Meditation – The Foundation of Mental Prayer

Posted: February 24, 2011 by CatholicJules in Great Catholic Articles

Fr Andrew Apostoli, C.F.R.

If your spiritual life is to develop properly, you must learn how to meditate — the foundation of mental prayer. A great deal can be said about meditation, but we’ll have to limit ourselves to some basic points. I’d like to approach it by sharing something of my own experience.

When I first entered the seminary, I was already used to saying formal prayers, such as my morning and night prayers and some devotional prayers out of a little prayer booklet. But somehow, the idea of meditation seemed complicated. There was talk of different methods and steps in the meditation process. Even the meditation book from which a reflection was read daily to the community in the chapel listed “meditation points” to consider. I felt a bit apprehensive!

Nevertheless, after going to a few organized meditation periods, I realized that this basic form of mental prayer came quite naturally. There was nothing to be afraid of! I began by simply thinking about Jesus in the Gospels, about His words and actions, or about some important part of my Catholic faith, such as the Mass or God’s mercy. Then I found I wanted to talk to the Lord about what I was reflecting on.

In this way I came to realize that my thinking or reflecting (that’s the actual meditation) was leading me to new awareness and insights about Jesus and the truths of my Catholic faith. These insights, in turn, were stirring up various feelings within me (such feelings are called sentiments or affections). The more I meditated and came to new insights, the more I was led to speak with the Lord in my own words, having a loving conversation heart-to-Heart (mine with His). And that, quite simply, was mental prayer.

The Rosary and Stations of the Cross
In fact, I came to realize that I’d actually known for a long time what it is to meditate. For example, I’d done it for years whenever I prayed the Rosary. When reciting each of the fifteen decades, we meditate on one of the joyful, sorrowful, or glorious mysteries or significant events in the life of Jesus and His Blessed Mother.

As I constantly meditated on these mysteries, they became more meaningful for me. I began to see Jesus’ and Mary’s love in each mystery, and gradually realized they have that same love for me, too. By meditating, I was growing to know and love them more personally.

A similar thing was happening when I made the Stations of the Cross. Meditating on fourteen scenes from the passion and death of Our Lord, I experienced feelings (those sentiments or affections) of deeper gratitude to Jesus for all He suffered for me. There were feelings of deeper sorrow for my sins as well, since they caused Jesus to suffer so much. This, in turn, moved me to be more resolved, with the help of His grace, not to commit these sins again in the future.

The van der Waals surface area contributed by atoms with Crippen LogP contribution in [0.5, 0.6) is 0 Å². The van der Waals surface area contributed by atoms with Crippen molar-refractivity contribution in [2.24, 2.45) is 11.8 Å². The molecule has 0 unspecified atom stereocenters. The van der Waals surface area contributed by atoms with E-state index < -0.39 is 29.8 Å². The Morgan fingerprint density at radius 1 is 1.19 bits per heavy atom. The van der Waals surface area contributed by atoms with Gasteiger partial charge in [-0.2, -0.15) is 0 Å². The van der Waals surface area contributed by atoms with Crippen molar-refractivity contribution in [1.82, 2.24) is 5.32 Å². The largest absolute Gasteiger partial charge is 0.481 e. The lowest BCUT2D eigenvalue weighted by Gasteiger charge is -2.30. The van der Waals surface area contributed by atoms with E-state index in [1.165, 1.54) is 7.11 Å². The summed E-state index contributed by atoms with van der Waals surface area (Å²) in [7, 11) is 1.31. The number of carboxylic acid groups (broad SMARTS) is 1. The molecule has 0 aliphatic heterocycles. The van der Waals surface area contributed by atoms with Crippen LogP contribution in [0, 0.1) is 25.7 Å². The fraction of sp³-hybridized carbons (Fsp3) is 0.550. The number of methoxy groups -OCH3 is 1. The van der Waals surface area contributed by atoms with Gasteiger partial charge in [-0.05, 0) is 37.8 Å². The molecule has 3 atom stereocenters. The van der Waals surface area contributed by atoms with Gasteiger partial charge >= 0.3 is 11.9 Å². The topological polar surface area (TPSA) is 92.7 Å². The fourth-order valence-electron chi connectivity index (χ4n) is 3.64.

Judging, then, from my own experience, I would say that many of us Catholics first learn to meditate by simply reciting the Rosary or making the Stations. As we seek to deepen this part of our mental prayer life, a few practical points about meditation and mental prayer may be helpful.

Formal Prayer vs. Mental Prayer
First, mental prayer (also called the prayer of the mind) usually develops naturally from formal prayer (or the prayer of the lips), as my own experience shows. A comparison between these two types of prayer can be useful. Recall St. John Damascene’s famous definition of prayer as “the raising of the mind and the heart to God.” In formal prayer, when we focus on the words of the prayer with our minds, the heart is then moved to love God with the sentiments contained in those words.

For example, if we recite an “Act of Faith,” the words prayed would logically stir up feelings or sentiments of faith in our hearts as we say something such as this: “God, You are all-knowing, and You reveal to us what we need to know and do to get to heaven. I believe in all that You have revealed to us! Please grant me a strong faith so that I will always believe what You teach us through Your Church.”

In mental prayer, however, the focus is not restricted by the words of a prayer formula. Rather, the focus of meditation is usually on a story, such as an event from the life of Jesus; or a teaching He gave, such as a parable; or something from the life of a saint, such as St. Thérèse; or something contained in a good spiritual book. My mind isn’t limited to the words, but moves through various details of the story or ideas contained in the teaching.

The mind, by reflecting on these details, can produce a far wider range of insights, which then stir more sentiments in the heart. The mind is freer to roam through this spiritual landscape. Thus the difference between formal prayer and the meditation of mental prayer is like the difference between reciting a poem, where each specific word is already given, and telling a story freely in your own words.

The Benefits of Meditation
Meditation as form of mental prayer has many benefits. One is a greater understanding and clarity regarding the teachings of our Catholic faith. By meditating, we go deeper into these realities and discover many valuable new insights that weren’t obvious at first sight.